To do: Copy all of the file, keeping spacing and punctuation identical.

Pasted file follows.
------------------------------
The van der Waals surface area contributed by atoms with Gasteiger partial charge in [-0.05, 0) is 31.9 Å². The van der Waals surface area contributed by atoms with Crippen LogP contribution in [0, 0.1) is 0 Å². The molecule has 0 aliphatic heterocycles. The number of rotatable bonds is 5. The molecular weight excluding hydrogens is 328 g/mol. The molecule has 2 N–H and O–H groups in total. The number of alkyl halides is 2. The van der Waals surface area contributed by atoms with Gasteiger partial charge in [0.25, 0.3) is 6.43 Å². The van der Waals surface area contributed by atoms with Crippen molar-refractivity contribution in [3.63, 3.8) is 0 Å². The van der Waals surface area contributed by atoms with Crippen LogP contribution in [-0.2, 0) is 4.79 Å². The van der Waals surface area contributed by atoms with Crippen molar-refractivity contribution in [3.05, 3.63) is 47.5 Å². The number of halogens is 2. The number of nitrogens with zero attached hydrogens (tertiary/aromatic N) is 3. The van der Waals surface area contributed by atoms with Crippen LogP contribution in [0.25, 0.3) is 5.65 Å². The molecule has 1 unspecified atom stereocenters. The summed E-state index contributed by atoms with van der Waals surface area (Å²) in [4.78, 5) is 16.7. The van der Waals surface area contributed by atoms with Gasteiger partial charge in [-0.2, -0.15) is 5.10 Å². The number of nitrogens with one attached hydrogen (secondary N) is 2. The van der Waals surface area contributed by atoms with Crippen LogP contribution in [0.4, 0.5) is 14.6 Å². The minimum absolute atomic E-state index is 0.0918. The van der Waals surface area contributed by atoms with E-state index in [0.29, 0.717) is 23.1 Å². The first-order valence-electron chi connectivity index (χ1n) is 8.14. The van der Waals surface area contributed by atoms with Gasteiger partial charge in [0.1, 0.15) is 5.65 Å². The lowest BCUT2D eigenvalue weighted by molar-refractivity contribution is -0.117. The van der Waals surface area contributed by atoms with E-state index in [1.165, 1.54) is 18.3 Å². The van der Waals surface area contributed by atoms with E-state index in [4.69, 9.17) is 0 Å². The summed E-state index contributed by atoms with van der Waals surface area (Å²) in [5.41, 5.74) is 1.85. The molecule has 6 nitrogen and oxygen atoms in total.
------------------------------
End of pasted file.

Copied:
The van der Waals surface area contributed by atoms with Gasteiger partial charge in [-0.05, 0) is 31.9 Å². The van der Waals surface area contributed by atoms with Crippen LogP contribution in [0, 0.1) is 0 Å². The molecule has 0 aliphatic heterocycles. The number of rotatable bonds is 5. The molecular weight excluding hydrogens is 328 g/mol. The molecule has 2 N–H and O–H groups in total. The number of alkyl halides is 2. The van der Waals surface area contributed by atoms with Gasteiger partial charge in [0.25, 0.3) is 6.43 Å². The van der Waals surface area contributed by atoms with Crippen molar-refractivity contribution in [3.63, 3.8) is 0 Å². The van der Waals surface area contributed by atoms with Crippen LogP contribution in [-0.2, 0) is 4.79 Å². The van der Waals surface area contributed by atoms with Crippen molar-refractivity contribution in [3.05, 3.63) is 47.5 Å². The number of halogens is 2. The number of nitrogens with zero attached hydrogens (tertiary/aromatic N) is 3. The van der Waals surface area contributed by atoms with Crippen LogP contribution in [0.25, 0.3) is 5.65 Å². The molecule has 1 unspecified atom stereocenters. The summed E-state index contributed by atoms with van der Waals surface area (Å²) in [4.78, 5) is 16.7. The van der Waals surface area contributed by atoms with Gasteiger partial charge in [-0.2, -0.15) is 5.10 Å². The number of nitrogens with one attached hydrogen (secondary N) is 2. The van der Waals surface area contributed by atoms with Crippen LogP contribution in [0.4, 0.5) is 14.6 Å². The minimum absolute atomic E-state index is 0.0918. The van der Waals surface area contributed by atoms with E-state index in [0.29, 0.717) is 23.1 Å². The first-order valence-electron chi connectivity index (χ1n) is 8.14. The van der Waals surface area contributed by atoms with Gasteiger partial charge in [0.1, 0.15) is 5.65 Å². The lowest BCUT2D eigenvalue weighted by molar-refractivity contribution is -0.117. The van der Waals surface area contributed by atoms with E-state index in [1.165, 1.54) is 18.3 Å². The van der Waals surface area contributed by atoms with E-state index in [4.69, 9.17) is 0 Å². The summed E-state index contributed by atoms with van der Waals surface area (Å²) in [5.41, 5.74) is 1.85. The molecule has 6 nitrogen and oxygen atoms in total.